Last edited by im_srini : 2nd January 2008 at 12:53.
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Old 2nd January 2008, 12:41   #25
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Your car RPM will change according to load. For example when you switch on the AC, the rpm goes up a notch.
This switch is instant change, so when you turn on AC the rpm changes.
I could not understand your problem correctly.
1. Do you want to avoid voltage drop?
2. Do you want to avoid rpm dip?
3. or both.

Normally when you start a car and immediately switch on electronics(Lights etc., except AC), you will see that voltage will drop at the battery terminals.
Then after a few seconds there is a "click" sound and your rpm goes a notch higher, and voltage comes up.
This happens when you are powering anything which requires current.

The best solution for you would be to connect your fan to a circuit similar to the one used for the AC.
So whenever your fan powers up, this ups the rpm.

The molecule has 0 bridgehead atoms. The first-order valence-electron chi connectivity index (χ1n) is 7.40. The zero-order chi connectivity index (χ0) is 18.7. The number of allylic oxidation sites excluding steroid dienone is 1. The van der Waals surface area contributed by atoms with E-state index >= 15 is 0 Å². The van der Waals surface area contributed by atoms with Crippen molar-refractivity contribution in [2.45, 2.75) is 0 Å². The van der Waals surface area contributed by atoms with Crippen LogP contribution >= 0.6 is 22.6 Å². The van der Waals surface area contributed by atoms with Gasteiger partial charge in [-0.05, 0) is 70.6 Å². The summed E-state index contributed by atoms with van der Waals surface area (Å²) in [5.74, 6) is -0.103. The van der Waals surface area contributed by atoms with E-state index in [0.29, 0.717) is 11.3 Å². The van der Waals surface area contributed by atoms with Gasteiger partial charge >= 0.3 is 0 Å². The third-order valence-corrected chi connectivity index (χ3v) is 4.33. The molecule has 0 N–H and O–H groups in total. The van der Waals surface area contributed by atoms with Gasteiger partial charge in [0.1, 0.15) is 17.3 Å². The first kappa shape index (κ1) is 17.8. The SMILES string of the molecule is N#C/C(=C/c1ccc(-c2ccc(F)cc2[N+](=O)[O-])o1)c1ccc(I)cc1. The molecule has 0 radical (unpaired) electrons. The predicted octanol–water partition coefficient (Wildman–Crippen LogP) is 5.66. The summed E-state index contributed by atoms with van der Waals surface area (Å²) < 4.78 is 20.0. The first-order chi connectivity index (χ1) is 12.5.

This switch costs around 200rs. In my car this went bust and the rpm would not rise even with AC on. I forgot the name of the switch.

To test this theory, connect your car battery terminals to 130/110W headlamps, switch on blower at full just after starting car and watch voltage. You will see voltage dropping to 12.2-12.3 V for some time, and as ECU(or equivalent) senses this and ups the rpm.

This is what is happening in your case. You want to avoid this time delay. So connect the fan(or any high current device) to a AC like switch, which immediately ups the rpm upon switch on.
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Old 3rd January 2008, 23:20   #26
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Quote:
Originally Posted by tsk1979 View Post
Your car RPM will change according to load. For example when you switch on the AC, the rpm goes up a notch. .
Tanveer,